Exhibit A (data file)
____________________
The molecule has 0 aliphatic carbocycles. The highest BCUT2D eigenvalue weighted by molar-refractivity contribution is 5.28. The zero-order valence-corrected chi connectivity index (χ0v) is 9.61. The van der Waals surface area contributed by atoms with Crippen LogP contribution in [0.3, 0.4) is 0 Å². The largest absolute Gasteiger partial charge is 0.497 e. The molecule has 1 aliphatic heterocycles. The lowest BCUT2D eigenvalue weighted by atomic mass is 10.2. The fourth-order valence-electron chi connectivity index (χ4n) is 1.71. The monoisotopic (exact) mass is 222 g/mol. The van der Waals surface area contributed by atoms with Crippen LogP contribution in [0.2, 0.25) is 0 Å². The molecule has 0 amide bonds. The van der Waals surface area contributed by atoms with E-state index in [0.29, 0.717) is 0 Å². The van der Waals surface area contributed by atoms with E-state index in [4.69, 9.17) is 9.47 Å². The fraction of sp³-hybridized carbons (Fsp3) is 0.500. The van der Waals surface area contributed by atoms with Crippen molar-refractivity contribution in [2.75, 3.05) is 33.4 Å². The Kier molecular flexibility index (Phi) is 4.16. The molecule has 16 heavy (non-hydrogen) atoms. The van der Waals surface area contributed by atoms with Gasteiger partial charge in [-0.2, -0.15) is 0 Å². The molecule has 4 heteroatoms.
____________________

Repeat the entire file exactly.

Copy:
The molecule has 0 aliphatic carbocycles. The highest BCUT2D eigenvalue weighted by molar-refractivity contribution is 5.28. The zero-order valence-corrected chi connectivity index (χ0v) is 9.61. The van der Waals surface area contributed by atoms with Crippen LogP contribution in [0.3, 0.4) is 0 Å². The largest absolute Gasteiger partial charge is 0.497 e. The molecule has 1 aliphatic heterocycles. The lowest BCUT2D eigenvalue weighted by atomic mass is 10.2. The fourth-order valence-electron chi connectivity index (χ4n) is 1.71. The monoisotopic (exact) mass is 222 g/mol. The van der Waals surface area contributed by atoms with Crippen LogP contribution in [0.2, 0.25) is 0 Å². The molecule has 0 amide bonds. The van der Waals surface area contributed by atoms with E-state index in [0.29, 0.717) is 0 Å². The van der Waals surface area contributed by atoms with E-state index in [4.69, 9.17) is 9.47 Å². The fraction of sp³-hybridized carbons (Fsp3) is 0.500. The van der Waals surface area contributed by atoms with Crippen molar-refractivity contribution in [2.75, 3.05) is 33.4 Å². The Kier molecular flexibility index (Phi) is 4.16. The molecule has 16 heavy (non-hydrogen) atoms. The van der Waals surface area contributed by atoms with Gasteiger partial charge in [-0.2, -0.15) is 0 Å². The molecule has 4 heteroatoms.